To make matters worse, after she received her bachelor's degree, she entered Weber State's master's program, studying criminal justice. But as she neared completion of that program and began preparing for a work visa in criminal forensics, her student status was abruptly canceled in 2006 and her enrollment for her final semester was revoked.
After initially being unable to find the reason for her canceled status, Sethunya was informed that she had not registered for a previous semester, which disqualified her under the foreign-student program.
That was not true. She had registered for every semester and had maintained a 3.0 grade-point average. The revocation was traced to a clerical error.
By the time that got cleared up and Sethunya received her master's degree, the deportation process already had begun. Her undergraduate degree wrongly listed 2005, not 2004, making it difficult for her to maintain her claim that she had met all of her obligations and was worthy of a work visa.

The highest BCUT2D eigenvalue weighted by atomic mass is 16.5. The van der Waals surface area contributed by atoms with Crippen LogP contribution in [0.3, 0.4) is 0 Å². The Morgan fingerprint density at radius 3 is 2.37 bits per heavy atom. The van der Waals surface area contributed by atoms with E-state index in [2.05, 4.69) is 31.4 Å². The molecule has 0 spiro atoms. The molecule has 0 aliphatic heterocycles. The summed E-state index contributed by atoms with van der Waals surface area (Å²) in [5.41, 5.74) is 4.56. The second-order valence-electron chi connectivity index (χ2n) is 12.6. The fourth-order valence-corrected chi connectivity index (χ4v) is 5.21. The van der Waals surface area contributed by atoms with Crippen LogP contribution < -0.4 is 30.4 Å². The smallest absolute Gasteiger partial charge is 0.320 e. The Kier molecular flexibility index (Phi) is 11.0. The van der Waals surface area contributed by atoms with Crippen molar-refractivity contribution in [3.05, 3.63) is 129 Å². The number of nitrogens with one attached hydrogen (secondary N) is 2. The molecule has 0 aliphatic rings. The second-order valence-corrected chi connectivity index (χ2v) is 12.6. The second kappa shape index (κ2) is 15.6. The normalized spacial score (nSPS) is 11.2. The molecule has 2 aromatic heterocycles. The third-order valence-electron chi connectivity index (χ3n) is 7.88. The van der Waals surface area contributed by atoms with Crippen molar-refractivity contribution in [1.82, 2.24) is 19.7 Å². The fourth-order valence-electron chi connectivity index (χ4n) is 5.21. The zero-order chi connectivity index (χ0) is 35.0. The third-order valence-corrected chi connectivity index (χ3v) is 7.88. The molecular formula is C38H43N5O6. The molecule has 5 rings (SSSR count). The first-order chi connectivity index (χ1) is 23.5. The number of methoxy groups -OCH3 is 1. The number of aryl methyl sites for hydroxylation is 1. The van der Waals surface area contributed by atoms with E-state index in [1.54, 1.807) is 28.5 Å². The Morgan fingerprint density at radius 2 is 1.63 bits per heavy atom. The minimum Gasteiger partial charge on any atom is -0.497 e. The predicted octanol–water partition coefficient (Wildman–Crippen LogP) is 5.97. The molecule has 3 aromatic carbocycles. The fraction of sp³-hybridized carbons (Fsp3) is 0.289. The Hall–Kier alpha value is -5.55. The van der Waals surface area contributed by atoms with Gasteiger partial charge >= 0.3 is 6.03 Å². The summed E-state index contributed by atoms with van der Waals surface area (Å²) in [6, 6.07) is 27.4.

She was set to be deported, but that order was stayed on appeal. Immigration attorney Mark Williams said she since has applied for a U visa under the Violence Against Women Act because of an attack she suffered while in Utah. That got the attention of a victims' advocate in the Draper Police Department who has joined the cause for winning Sethunya legal status in the U.S.
A hearing on that claim won't occur for about seven months because of the thousands of cases ahead of hers, Williams said.
Through countless negotiations with Weber State to get the correct date on her diploma, Sethunya said she finally became optimistic of a resolution when the school's new president, Charles Wight, took the helm.
Optimism turned to frustration when the offer of the correct diploma came with the condition that she sign a release absolving Weber State of any liability in her case.
She refused to sign and seemingly was back to square one.
But when she scheduled a campus protest with several of her supporters the same day Wight was to celebrate his one-year anniversary as president, the school agreed to give her a corrected diploma without conditions.
Turns out, the First Amendment's freedom-to-assemble clause can work for immigrants, too.